The USIIP was designed to improve the health of residents in the secondary towns of Anaklia,
Kutaisi, Marneuli, MestiaPoti, Ureki and Zugdidi. The intended outcome of the Investment
Program is improved water supply and sanitation (WSS) services in these secondary towns.

The first output supports infrastructure investments to rehabilitate, improve and expand WSS
facilities in seven secondary towns, and to provide vehicles and equipment for systems
operation and maintenance for these towns. The second output is to provide capacity
development for UWSCG and the Georgia National Energy and Water Supply Regulatory
Commission. The latter is a WSS sector regulating body. This includes providing management
support through a water utility operator to improve management and technical capabilities of
the UWSCG. The third output is to provide project implementation support comprising detailed
engineering, construction supervision, safeguards compliance, preparing subsequent projects
of the Investment Program and a public awareness program on health, hygiene, sanitation and
water conservation.

Gender Designs for Water Women

The USIIP project was categorized as effective gender mainstreaming (EGM) under ADBs
gender mainstreaming system, which means that explicit pro-active gender designs had to be
integrated into the project with a gender action plan (GAP). The project period is from 2011 to
2019. The implementation of the GAP began in September 2013.

Gender designs in the GAP included training water utility staff working on the Management
Information System and accounting system on sex-disaggregated data, and collecting and
establishing a sex-disaggregated consumer database. It also directly addressed trying to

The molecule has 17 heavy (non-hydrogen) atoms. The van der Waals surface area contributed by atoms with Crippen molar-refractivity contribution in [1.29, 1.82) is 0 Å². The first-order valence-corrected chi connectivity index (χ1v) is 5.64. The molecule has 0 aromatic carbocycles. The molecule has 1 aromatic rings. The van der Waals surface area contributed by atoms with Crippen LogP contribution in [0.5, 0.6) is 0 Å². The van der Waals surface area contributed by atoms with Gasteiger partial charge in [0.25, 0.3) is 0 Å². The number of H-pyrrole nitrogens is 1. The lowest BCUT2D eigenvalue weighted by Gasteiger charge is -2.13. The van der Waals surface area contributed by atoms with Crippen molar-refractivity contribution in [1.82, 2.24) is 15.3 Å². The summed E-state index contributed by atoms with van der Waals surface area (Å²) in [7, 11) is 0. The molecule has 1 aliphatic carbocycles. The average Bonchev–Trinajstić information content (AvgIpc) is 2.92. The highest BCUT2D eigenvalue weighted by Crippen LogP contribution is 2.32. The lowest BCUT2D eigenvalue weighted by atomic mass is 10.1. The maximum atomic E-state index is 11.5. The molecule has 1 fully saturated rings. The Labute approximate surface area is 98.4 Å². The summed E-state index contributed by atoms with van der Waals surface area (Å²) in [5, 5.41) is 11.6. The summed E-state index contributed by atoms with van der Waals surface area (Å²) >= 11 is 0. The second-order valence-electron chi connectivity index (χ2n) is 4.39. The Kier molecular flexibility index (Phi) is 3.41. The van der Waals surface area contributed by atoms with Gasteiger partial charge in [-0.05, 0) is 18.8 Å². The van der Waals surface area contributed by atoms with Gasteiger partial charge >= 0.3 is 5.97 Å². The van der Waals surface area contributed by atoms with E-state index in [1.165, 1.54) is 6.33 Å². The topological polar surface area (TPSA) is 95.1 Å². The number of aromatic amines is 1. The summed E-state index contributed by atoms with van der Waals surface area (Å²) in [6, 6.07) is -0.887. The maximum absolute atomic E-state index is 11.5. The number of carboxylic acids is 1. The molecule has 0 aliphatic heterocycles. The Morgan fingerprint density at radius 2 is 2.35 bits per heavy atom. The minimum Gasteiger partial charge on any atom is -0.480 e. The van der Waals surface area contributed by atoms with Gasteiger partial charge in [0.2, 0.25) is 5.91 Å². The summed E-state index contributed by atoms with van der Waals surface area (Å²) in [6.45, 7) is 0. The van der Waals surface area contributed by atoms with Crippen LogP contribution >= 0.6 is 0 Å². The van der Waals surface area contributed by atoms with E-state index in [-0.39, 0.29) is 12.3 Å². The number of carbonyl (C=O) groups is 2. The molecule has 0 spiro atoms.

improve the numbers and participation of women in the water sector by facilitating their career
development with a target of 30% female representation in overall employment and key
management staff of UWSCG, and at least 30% female staff in town customer service care
centers. These activities would be facilitated through a sex-disaggregated data base introduced
for human resource management, and a yearly report on human resource development
informed with gender analysis. The gender analysis of human resources at UWSCG would assist
the utility in making gender sensitive decisions about womens participation, and managerial
capacities and training. Additionally, UWSCG staff were to be trained in financial management
and accounting, and gender equality, with a target of 30% women.

A survey with a gender lens was to be conducted on household water management and
sanitation practices focusing on hygiene, the environmental impact of sewage, consumer rights,
and efficient water use. Information, education and communication (IEC) materials on water,
hygiene, sanitation, customer rights and water usage efficiency based on consumer needs and
knowledge gaps were to be developed and staff at customer care centers trained as hygiene
and sanitation advocates, with the assistance of an NGO with gender mainstreaming
experience. The public awareness program was to be rolled out in Marneuli and Mestia initially
and a Gender Specialist was to be hired to oversee the implementation of the GAP and
participate in the public awareness program.

The plan also included the identification of potential female leaders and targeted training for
advanced management, as well the development of a gender sensitive promotion strategy.

The company also commenced a baseline survey on water-related illnesses in 2014, and intends
to collect data on womens time poverty to attempt to show that the provision of clean and
safe WSS has improved womens time burdens.

Describing the gender designs as a change project, the USWCG has demonstrated its
commitment to gender equality by embracing gender mainstreaming within its own nuclear